Tuesday, June 01, 2010

Marriage and Parenthood, The Catholic Ideal - June 1


[continued from yesterday]

...I think the origin of confusion in regard to the Church's teaching comes from misunderstanding her practice as to the taking of vows. She strongly discourages the taking of any vow, and especially the vow of virginity, outside a religious order or congregation.

There is not the same protection for it in the world as there is in religion. The Sacraments of Baptism, Confirmation, Penance, and the Eucharist are all-powerful against the temptation to incontinency, but they are by no means proof against the desire for the Sacrament of matrimony. The practice of spiritual directors therefore is to recommend not a vow but a resolution.

Thus if a girl makes a resolution to lead a single life outside religion, and afterwards receives an offer of marriage which she wants to accept, then there is no difficulty whatever in changing her resolution. Whereas, if she were under a vow she would have to make serious efforts to keep the vow, and could only be dispensed from it on the understanding that she could not possibly keep it.

If, however, this single life in the world be adopted, it must be adopted for the kingdom of heaven's sake. Nor does this mean that it must be lived in continuous contemplation, or in continuous slumming. A certain amount of contemplative prayer will be included in it, and, if one has time and opportunity, a certain amount of slumming or similar charitable work will be helpful to it.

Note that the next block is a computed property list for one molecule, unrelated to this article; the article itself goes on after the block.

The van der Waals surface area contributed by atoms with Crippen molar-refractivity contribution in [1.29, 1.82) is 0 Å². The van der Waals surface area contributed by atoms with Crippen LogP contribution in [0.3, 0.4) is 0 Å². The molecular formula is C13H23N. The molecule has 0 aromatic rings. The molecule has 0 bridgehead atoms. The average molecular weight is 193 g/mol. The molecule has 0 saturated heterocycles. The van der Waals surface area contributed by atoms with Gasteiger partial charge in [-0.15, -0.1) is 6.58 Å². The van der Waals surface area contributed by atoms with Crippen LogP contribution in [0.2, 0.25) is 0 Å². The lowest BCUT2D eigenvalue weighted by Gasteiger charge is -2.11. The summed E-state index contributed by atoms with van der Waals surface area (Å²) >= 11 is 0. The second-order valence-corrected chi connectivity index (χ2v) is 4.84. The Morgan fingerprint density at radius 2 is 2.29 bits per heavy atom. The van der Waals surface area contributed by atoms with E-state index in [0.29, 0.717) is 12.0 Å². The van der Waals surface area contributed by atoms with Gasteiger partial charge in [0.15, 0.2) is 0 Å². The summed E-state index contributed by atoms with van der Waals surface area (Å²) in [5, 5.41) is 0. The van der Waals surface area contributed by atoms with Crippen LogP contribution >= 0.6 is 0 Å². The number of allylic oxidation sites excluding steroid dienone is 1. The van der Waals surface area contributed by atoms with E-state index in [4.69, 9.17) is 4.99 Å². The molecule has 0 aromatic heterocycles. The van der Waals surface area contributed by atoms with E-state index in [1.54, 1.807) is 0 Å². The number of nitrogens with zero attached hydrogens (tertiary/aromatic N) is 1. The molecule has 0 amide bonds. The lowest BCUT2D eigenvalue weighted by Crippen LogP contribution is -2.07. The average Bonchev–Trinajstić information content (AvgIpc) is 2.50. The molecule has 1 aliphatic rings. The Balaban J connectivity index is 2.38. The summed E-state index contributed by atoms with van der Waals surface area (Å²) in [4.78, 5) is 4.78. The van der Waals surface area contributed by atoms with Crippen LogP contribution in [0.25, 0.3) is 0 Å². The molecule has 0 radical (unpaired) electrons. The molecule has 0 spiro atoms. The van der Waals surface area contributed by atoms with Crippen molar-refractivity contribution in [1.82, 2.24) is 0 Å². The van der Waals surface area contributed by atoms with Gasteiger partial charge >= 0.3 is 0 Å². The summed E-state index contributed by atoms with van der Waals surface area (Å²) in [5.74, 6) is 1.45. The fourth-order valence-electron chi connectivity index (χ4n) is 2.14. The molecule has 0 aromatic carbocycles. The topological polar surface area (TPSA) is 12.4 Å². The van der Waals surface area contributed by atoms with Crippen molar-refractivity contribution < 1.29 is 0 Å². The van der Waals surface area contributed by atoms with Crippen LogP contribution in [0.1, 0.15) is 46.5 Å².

What is meant, however, is that the life shall be lived at least in a state of grace and that effort shall be made towards spiritual perfection.

The renunciation of marriage implies power to remain chaste, and involves the duty of availing one's self of the means to do so. Religion is the only reliable help. We carry our treasure in frail vessels. The flesh lusteth against the spirit.

Therefore the spirit must be continually strengthened by renewed communion with the spirit world.

In marriage the flesh is to a certain extent satisfied. In virginity and celibacy the flesh is mortified. And this mortification is sustained just in proportion as the spirit satisfies its supernatural longing for God. Regular Confession and Communion therefore are the first normal conditions of a chaste life outside the marriage state....

[continued tomorrow]
From Marriage and Parenthood, The Catholic Ideal
By the Rev. Thomas J. Gerrard
Author of "Cords of Adam," "The Wayfarer's Vision," ETC.
Copyright, 1911, by Joseph F. Wagner, New York.

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